In a tweet, Governor Sisolak flexed his progressive credentials by proclaiming that “housing is a human right”.
Housing is a human right.
RT if you agree.https://t.co/4tMeg1D0nN
— Steve Sisolak (@SteveSisolak) March 11, 2022
During his “State of the State” address, Sisolak outlined a spending spree of the once-in-a-lifetime $6.7 billion federal tax dollars the state received from the American Rescue Plan. At a time of historic inflation, spending billions of taxpayer dollars on growing government and dependency would be the last action any reasonable economist would advise.
His “Home Means Nevada” program allocates $500 million to “lower housing costs and keep people in their homes”. $300 million of that amount would be allocated for affordable housing through a partnership with the AFL-CIO (small business owners need not apply).
Raising revenue to sustain this spending spree and new government-dependency programs was not addressed.
Since the pandemic, Sisolak’s lockdowns, mandates, and extended state and federal rent moratoriums have created a perfect storm for inflation, unemployment and homelessness. According to a report published by the Department of Housing and Urban Development, “Nevada’s (chronically sheltered) homeless rate increased by 260.7 percent over the 14-year period — second only to Colorado, which had a rate increase of 265.8 percent in the same time frame.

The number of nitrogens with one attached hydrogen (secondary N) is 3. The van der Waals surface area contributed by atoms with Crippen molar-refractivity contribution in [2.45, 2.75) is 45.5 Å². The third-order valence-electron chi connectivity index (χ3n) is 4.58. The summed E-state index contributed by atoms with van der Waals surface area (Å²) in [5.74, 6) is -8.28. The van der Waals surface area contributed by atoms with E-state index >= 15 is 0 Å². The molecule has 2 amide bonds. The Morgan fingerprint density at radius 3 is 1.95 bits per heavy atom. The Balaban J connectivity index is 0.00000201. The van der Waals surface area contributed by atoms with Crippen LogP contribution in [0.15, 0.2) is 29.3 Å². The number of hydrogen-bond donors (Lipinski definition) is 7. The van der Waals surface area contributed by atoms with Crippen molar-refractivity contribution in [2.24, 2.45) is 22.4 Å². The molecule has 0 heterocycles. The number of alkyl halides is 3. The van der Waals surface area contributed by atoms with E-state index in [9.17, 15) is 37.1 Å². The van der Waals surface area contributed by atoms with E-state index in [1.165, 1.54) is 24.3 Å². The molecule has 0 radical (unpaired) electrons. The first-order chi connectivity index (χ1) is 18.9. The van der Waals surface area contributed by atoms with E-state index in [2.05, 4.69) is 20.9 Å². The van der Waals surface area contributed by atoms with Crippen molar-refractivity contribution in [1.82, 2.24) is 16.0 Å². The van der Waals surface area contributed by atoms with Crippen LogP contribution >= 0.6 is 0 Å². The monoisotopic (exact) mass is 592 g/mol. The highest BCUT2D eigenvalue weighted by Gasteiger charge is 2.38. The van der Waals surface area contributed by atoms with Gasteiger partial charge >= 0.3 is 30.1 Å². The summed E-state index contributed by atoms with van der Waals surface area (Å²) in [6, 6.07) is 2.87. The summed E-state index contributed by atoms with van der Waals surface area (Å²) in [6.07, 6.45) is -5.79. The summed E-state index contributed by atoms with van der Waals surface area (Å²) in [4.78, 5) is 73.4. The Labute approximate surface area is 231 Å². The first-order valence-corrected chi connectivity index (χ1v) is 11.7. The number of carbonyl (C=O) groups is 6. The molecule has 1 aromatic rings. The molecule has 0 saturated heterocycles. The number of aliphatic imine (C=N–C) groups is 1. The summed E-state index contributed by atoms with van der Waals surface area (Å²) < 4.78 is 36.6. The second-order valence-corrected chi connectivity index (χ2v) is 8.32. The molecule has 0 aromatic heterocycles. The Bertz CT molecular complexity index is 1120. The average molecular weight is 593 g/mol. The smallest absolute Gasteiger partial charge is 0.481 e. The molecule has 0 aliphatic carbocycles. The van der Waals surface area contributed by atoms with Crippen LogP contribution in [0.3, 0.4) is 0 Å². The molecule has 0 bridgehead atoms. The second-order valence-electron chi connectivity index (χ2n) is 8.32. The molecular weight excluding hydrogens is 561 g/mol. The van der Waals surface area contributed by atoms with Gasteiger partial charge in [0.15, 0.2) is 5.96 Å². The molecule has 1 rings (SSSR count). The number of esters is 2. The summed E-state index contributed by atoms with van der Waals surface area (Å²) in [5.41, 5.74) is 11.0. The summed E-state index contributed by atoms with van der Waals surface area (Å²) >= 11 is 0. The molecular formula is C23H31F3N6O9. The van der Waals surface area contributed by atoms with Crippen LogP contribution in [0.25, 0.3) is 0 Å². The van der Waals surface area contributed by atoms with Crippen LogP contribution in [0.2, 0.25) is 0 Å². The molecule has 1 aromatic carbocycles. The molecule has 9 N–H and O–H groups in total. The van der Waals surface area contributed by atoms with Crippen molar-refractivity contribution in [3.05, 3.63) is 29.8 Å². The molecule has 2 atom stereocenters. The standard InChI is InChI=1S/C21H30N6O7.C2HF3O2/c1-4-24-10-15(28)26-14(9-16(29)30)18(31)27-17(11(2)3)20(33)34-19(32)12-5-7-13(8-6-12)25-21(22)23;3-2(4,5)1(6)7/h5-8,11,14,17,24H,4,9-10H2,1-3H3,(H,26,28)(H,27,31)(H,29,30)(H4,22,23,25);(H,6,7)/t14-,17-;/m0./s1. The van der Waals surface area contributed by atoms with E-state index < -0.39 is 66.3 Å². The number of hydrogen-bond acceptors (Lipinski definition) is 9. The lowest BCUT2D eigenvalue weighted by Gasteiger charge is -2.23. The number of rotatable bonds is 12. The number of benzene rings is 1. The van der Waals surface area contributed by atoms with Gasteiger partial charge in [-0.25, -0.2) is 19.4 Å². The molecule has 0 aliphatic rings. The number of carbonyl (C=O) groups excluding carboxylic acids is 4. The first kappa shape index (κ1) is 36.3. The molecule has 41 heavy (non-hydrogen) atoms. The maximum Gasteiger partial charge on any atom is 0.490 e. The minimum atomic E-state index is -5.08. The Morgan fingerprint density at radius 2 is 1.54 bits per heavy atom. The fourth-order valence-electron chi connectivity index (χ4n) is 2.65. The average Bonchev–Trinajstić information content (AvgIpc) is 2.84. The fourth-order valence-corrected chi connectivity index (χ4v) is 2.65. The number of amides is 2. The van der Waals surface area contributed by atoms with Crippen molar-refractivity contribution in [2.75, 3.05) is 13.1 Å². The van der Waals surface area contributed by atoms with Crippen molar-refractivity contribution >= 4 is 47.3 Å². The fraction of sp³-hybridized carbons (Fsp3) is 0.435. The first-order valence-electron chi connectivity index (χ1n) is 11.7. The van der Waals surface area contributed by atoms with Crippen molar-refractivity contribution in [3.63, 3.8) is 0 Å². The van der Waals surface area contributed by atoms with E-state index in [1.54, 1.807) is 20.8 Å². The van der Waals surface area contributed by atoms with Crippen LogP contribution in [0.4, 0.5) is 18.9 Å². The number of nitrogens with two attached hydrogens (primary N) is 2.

It would be nice if Sisolak explained how whoever is supposed to provide that human right can do so. The other “human rights” the US Constitution guarantees — speech, assembly, bearing arms — do not come with the tools to achieve them. The government doesn’t provide its citizens with a soapbox or a .45. You are guaranteed the freedom to pursue these rights but the government ought not be expected to supply its citizens with cradle to grave succor. The other rights are all things you are free to provide for yourself. For the able-bodied, government dependency should be a lifeline, not a lifetime.
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